That’s one of those many assumptions that was probably never true for everyone – and is even less true now.

And that is true no matter how many Hallmark movies you sit through over these long winter months.

“What I don’t like about office Christmas parties is looking for a job the next day.” — Phyllis Diller

Or, to complement Phyllis Diller’s observation, and deftly fitting into the plot line of a typical Hallmark holiday movie, another worst thing about holiday parties is being paired up with someone everyone else thinks is just right for you.

There are worse things than being alone.

Like being in the same room with that person.

It’s not just holidays

In typical workshops and training sessions, leaders sometimes ask questions based on the assumption that everyone has (or should have) a romantic partner and/or kids—of course, some single workers do have kids.

But whatever the context, holiday or not, it is not always a topic everyone feels free, or inclined, to discuss – especially in a work related context.

To discuss publicly where and who we live with, for more and more of us, immigrants and people of color in particular, can be a bit sensitive or, at minimum, a non-traditional issue.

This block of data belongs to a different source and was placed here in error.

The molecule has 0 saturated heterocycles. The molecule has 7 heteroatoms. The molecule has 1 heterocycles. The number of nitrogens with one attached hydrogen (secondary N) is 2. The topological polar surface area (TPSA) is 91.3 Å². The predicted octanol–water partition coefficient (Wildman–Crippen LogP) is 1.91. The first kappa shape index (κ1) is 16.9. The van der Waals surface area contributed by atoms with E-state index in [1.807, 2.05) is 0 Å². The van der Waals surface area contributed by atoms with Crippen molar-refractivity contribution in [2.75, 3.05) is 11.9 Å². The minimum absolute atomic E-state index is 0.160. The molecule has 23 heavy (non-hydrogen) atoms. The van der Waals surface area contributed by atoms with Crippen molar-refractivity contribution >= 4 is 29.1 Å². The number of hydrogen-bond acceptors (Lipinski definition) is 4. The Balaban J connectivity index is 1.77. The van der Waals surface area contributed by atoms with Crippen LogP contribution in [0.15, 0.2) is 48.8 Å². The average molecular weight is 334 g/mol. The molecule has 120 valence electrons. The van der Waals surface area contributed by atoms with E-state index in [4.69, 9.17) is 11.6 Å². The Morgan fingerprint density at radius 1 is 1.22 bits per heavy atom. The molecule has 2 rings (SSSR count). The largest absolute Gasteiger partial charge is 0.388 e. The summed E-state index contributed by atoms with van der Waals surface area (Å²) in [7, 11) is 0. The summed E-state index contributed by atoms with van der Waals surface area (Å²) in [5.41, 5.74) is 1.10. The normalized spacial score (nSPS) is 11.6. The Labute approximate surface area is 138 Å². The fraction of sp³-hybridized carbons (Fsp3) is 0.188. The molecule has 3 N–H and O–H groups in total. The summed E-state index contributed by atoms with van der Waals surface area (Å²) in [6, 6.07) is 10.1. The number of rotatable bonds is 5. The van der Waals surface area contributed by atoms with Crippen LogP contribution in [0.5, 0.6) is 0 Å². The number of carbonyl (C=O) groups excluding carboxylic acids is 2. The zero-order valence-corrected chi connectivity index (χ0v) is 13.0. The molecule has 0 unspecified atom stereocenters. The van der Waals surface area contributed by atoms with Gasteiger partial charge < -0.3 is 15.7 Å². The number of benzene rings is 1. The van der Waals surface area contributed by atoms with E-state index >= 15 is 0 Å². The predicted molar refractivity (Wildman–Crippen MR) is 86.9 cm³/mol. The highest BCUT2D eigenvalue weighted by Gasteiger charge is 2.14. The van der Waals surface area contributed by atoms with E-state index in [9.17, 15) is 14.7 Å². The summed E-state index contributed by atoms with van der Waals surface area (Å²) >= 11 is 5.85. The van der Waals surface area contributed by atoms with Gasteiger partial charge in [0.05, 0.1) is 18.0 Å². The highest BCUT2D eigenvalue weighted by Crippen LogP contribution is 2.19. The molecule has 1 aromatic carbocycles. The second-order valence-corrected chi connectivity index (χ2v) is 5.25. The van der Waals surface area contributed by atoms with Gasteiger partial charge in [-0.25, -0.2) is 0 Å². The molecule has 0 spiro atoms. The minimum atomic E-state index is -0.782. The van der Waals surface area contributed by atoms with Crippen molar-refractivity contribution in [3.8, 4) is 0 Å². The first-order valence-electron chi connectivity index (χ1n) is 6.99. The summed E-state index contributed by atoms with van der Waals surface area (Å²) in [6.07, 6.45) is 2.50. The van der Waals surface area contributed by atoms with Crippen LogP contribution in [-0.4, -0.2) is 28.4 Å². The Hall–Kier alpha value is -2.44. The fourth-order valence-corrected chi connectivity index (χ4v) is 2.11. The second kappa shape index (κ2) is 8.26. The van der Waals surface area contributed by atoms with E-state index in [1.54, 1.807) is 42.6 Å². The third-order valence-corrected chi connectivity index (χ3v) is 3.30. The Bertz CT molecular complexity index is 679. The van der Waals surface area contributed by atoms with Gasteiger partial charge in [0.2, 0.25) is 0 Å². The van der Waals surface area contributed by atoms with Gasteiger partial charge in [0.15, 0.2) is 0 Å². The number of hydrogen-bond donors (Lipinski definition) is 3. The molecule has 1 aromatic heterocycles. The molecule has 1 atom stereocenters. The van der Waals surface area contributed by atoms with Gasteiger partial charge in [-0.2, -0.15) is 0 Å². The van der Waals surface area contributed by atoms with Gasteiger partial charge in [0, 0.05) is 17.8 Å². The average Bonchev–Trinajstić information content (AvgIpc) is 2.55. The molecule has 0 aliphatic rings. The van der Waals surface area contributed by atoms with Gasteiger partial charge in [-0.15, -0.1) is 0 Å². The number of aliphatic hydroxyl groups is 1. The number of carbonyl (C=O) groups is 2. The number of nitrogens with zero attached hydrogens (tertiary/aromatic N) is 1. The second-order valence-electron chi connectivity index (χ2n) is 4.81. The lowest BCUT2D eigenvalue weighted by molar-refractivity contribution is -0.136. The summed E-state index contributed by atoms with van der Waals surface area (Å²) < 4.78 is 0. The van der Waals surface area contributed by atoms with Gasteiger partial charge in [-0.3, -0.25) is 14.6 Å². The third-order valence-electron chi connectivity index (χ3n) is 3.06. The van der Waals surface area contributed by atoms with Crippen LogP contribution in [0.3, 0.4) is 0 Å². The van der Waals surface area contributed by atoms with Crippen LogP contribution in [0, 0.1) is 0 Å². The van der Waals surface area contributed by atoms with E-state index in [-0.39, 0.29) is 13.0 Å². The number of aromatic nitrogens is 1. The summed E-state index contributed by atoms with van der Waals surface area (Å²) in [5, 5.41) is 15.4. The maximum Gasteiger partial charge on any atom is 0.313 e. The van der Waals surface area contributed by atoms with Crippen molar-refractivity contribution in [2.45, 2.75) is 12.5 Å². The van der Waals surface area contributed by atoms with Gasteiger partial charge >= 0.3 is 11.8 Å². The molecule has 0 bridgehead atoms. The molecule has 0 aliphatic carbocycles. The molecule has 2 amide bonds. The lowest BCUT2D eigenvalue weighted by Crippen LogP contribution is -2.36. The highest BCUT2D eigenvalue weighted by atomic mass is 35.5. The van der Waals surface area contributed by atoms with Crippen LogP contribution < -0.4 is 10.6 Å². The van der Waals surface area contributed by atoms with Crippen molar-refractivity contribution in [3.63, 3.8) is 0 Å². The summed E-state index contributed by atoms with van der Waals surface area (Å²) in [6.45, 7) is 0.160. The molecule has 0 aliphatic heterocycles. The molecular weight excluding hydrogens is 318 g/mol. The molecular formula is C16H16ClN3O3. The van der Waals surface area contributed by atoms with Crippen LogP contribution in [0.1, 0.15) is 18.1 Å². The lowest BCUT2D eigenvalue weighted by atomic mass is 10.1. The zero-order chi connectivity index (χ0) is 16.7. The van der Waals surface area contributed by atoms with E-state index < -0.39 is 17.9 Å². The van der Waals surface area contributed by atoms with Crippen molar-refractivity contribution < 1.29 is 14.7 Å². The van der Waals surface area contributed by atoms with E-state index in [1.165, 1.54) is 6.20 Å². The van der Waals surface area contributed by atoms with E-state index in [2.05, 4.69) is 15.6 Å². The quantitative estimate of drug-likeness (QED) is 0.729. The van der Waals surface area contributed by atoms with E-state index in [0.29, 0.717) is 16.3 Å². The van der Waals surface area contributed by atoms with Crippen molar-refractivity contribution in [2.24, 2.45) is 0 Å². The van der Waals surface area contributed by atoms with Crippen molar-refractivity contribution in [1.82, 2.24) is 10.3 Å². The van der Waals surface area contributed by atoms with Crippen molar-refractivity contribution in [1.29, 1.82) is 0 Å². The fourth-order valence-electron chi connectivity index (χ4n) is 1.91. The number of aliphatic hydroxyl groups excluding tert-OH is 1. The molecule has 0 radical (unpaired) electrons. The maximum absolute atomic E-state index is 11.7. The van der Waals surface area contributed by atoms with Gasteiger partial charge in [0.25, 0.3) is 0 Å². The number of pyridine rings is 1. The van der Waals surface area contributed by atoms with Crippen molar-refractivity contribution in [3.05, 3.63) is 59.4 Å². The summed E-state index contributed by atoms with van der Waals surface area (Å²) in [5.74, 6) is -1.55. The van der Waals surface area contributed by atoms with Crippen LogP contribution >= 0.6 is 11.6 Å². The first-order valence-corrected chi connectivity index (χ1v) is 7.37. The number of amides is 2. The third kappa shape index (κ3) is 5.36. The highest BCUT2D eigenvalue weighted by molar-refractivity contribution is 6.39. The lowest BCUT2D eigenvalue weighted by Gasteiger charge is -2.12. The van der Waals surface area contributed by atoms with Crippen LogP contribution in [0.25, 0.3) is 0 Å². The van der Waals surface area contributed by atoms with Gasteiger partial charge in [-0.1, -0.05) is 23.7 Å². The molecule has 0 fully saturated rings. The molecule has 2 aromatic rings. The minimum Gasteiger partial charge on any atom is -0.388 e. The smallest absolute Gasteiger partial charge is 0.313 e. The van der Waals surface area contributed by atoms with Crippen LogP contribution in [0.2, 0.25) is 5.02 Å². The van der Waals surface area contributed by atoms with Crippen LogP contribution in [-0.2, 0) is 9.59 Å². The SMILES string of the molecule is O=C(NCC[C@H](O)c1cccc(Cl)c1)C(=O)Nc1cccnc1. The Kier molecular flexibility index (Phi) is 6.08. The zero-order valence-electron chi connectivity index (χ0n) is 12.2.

Immigrants and people of color, for example, are more likely to live with members of their extended family.

Black women in the US have lower rates of marriage compared with women of other races, meaning that they may be more likely to be single.

Members of the LGBTQ+ community (among many others) may choose to surround themselves with a chosen family, particularly if they’ve experienced rejection and estrangement from biological relatives.

Recognizing the legitimacy of the family one chooses, rather than strictly the one you’re born or adopted into is, for better or worse, whether you agree with it or like it, one of the benchmarks of the contemporary workplace.

The extended family, not the so-called nuclear family, is the default format for most families around the world.